The human nursing profession has a long history of specialization whereby nurses seek formal recognition for their advanced skills and knowledge in specific areas of practice. Today there are over 60 nursing specialities in areas such as palliative care, intensive care and cardiac care nursing. For those nurses wanting to further their education after they qualify, this is an excellent opportunity to gain exposure to leaders in the field as well as to deepen their knowledge base in their chosen area of interest. This network of specialities undoubtedly serves to not only provide more job satisfaction for those nurses who may be seeking a challenge, but it also fosters greater recognition for nursing professionalism and enables nurses to expand their knowledge and skill base.
Veterinary nurses (VNs) have come a long way in the last 50 years since the start of the Royal College of Veterinary Surgeons’ (RCVS) Veterinary Nursing Scheme, and are now professionals with their own responsibilities.
For several years the Microchip Alliance has been campaigning for compulsory microchipping for dogs, and this year things have started moving. As of this April, Northern Ireland has begun implementing compulsory microchipping, Wales has announced a consultation on breeding regulations including the subject and Defra has just launched a public consultation (Defra, 2012) into compulsory microchipping in England, the consultation closes on June 15th.
Cardiopulmonary arrest (CPA) is the cessation of spontaneous ventilation and systemic perfusion, which, if not rapidly detected and treated, leads to hypoxia and death. Cardiopulmonary cerebral resuscitation (CPCR) is a technique employed to reverse CPA. The goal of CPCR is not only to achieve return of spontaneous circulation (ROSC) but to ensure survival following discharge from hospital with a good quality of life. This article provides a review of how to provide effective advanced life support after basic life support has been initiated, while highlighting the importance of post-resuscitation care in order to optimize the chance of the patient being discharged from hospital. This review of veterinary and human literature aims to suggest some guidelines for nurses to follow.
Equine locomotion is complex to measure and has warranted clinical interest since early high-speed photography in the late 19th century produced the first accurate representation of a galloping horse. The advancement of gait analysis technology has produced easy to use systems that have enabled scientists and clinicians to evaluate equine gait characteristics in more detail and with increased objectivity and accurately. Goniometry, force plate, videography and optoelectric systems provide methods for subjective analysis of equine gait. A review of the literature concludes that simple objective, repeatable and user friendly assessment tools have worth in the monitoring of clinical efficacy of therapeutic interventions used in orthopaedics and rehabilitation, and to evaluate locomotor performance in combination with traditional veterinary examinations and equine training practices.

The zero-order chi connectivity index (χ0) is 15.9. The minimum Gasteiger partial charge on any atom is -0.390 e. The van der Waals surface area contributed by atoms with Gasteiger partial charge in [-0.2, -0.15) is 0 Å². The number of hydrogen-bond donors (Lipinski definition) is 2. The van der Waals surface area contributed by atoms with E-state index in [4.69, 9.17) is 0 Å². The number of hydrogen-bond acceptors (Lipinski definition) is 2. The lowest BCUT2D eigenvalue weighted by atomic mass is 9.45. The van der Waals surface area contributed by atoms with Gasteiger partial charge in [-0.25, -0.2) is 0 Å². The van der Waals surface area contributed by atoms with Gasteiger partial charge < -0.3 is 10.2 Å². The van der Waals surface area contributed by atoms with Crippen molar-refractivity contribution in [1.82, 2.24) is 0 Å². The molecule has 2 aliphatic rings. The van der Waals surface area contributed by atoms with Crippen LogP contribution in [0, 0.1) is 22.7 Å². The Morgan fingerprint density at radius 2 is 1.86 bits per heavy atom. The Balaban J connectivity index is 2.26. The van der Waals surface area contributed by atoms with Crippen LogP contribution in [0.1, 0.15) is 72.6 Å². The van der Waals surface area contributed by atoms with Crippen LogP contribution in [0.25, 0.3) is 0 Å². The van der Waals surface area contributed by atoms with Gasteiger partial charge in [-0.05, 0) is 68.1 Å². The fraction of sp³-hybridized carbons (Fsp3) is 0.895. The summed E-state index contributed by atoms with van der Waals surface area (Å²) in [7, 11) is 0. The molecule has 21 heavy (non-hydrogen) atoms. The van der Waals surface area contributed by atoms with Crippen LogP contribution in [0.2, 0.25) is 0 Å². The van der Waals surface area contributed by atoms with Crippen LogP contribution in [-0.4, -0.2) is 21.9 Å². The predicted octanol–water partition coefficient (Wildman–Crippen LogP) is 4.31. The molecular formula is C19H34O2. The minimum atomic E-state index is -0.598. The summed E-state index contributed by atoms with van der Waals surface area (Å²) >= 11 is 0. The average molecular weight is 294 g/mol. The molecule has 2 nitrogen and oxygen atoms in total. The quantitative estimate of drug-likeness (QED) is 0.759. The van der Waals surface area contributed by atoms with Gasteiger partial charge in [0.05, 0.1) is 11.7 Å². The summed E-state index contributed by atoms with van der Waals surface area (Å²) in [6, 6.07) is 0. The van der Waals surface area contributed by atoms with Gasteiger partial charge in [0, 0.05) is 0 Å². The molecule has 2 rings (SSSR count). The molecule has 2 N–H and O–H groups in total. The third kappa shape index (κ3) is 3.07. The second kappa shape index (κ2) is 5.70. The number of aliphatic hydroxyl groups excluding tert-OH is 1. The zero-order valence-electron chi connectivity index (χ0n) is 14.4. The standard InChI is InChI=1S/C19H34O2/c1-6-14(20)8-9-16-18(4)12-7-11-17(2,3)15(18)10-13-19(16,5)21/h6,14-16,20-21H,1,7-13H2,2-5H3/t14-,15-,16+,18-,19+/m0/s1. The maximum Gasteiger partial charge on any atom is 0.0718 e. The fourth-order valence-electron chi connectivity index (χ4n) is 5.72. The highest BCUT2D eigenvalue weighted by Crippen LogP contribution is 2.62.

Managing staff training and development is a key part of a practice manager’s human resources (HR) role. This article explains the reasons why it is important to develop and train staff and describes an approach to the task, which ensures that training needs are prioritized, met and evaluated in line with the practice’s staff development policy and overall business strategy. Frameworks for producing a staff development policy and conducting a training needs review are outlined along with the various methods that are available for delivering training. Finally, the article discusses ways in which training that is undertaken can be evaluated in order to inform future planning and budget setting.
With the recent announcement by Defra that it has opened a public consultation into making microchips compulsory the differences in microchips and databases are discussed, as well as its history, function and the future of the microchip.
Peri-operative hypothermia is an important condition for veterinary professionals to understand and avoid. There are numerous measures that can be taken to avoid peri-operative hypothermia. The use of forced air warming (FAW) is a common and effective method used in veterinary practice.This report focuses on the indications, efficacy and risks of FAW in the prevention of hypothermia, by examining studies that have been carried out within the medical and veterinary fields. It shows that FAW warming is effective in preventing hypothermia, and that it is beneficial to combine FAW with other methods of insulation. While there is an associated risk these are rarely reported and easily avoided.
The class Reptilia consists of over 7780 species distributed throughout the world, with warmer regions being home to more species than cooler regions. However certain species of reptile, the common adder and European lizard for example, can be found as far north as the Arctic Circle. Given this incredible diversity of biomes, it is impractical to do justice to the husbandry needs of this class of animal in one article. The focus of this article, therefore, will be on the key concepts of setting up a standard vivarium in order to maintain the health and welfare of its occupants.
There are many physiological changes that occur in the neonate over the first few weeks of life. Analgesia of these patients needs to be considered alongside these physiological differences, and nursing care needs to be adapted to encompass them. Pain thresholds are lower in neonates, and pain can be deleterious and lead to critical situations. This article explores some of these physiological changes and the reasoning behind veterinary choice of analgesia.